whites and 24,000 black freedmen. The rest were black slaves working under conditions so destructive of life and so unfavorable for reproduction as to require the constant replenishment of the supply by new importations from Africa. A-ong the whites, there were rivalries and hatreds between the official class, the creole aristocracy, and the poorer Frenchmen,--the petits blancs. All of the whites were set apart by rigid caste distinctions from the free blacks and mulattoes, although many of these had been educated abroad and owned
plantations and slaves.

The natural enmities between the different

elements in'the ruling class found expression in armed strife when the mother country's control became less effective at the time of the French Revolution. Each faction attempted to take advantage of events in France to improve its own position. The mulattoes, exasperated by the white colonists' violent opposition to the StatesGeneral's ineffective efforts to remove the restrictions against them, organized a revolt which was cruelly suppressed. A black uprising in the rich Plaine du Nord destroyed many lives and much property. France's enemies,


Spain and England, occupied portions of the colony. Their troops were eventually driven out by a black leader, Toussaint L'Ouverture, who had formerly served in the Spanish army but who went over to the French in 1794 and soon after became the real ruler not only of the French but also of the Spanish end of the island.

In December 1801, when a temporary peace with England freed his hands in Europe, Napoleon sent a large army which defeated the black leaders and regained control of the colony. Toussaint was arrested, by. treachery, and sent to die in a French prison. Yellow fever, however, almost wiped out the French forces. A new revolt compelled the evacuation of the island in November 1803, and on January 1, 1804, the independenc9 of the Republic of Haiti was formally proclaimed. Those whites who had not already fled were systematically exterminated. During the long period of almost continuous civil strife, marked by appalling cruelty and excesses on both sides, the towns had been burned, the sugar mills' had been destroyed and even the fine residences of the French proprietors had been torn down stone by stone.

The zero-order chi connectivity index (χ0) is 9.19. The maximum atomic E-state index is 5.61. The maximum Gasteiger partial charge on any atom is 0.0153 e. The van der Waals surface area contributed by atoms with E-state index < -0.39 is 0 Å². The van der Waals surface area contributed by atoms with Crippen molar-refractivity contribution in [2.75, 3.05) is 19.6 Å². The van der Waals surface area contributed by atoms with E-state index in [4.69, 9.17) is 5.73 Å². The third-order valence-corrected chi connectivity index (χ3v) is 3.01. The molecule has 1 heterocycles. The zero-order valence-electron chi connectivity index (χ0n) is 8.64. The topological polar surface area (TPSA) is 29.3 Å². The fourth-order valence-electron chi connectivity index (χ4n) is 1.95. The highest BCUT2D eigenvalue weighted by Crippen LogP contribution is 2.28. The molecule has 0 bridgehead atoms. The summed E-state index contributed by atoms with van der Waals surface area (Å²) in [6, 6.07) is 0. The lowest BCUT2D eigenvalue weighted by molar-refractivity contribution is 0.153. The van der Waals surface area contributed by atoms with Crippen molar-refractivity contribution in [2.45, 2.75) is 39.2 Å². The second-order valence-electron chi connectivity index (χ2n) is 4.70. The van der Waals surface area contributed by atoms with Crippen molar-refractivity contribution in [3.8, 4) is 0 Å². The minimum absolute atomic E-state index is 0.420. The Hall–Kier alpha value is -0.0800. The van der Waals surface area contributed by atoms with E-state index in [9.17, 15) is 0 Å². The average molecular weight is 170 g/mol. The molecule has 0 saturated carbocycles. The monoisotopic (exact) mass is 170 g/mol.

Dessalines, who had led the final revolt,' later proclaimed himself Emperor of Haiti, and ruled until his assassination in 1806. The former colony was then divided for a time between Henri Christophe's kingdom in the north and a Republic under Petion; a mulatto leader, in the south, but it was reunited after Christophels suicide in 1820. For the next ninety-five years, Haiti led a troubled existence, disturbed by revolutions at home, by wars with the neighboring Dominican Republic, and by frequent military demonstrations by foreign powers to obtain redress for real or alleged injuries suffered
by their nationals.

Although the overwhelming numerical predominance of the pure-blooded African element always made the black military leaders a powerful political factor, and frequently enabled them to rise to supreme power, the Republic was really ruled, during much of this period, by a small mulatto aristocracy living in the principal towns. There was an impassable gulf between this class and the peasants, who cultivated their small garden patches in the plains or the hills and whose very language, a primitive patois of French-African-Spanish origin,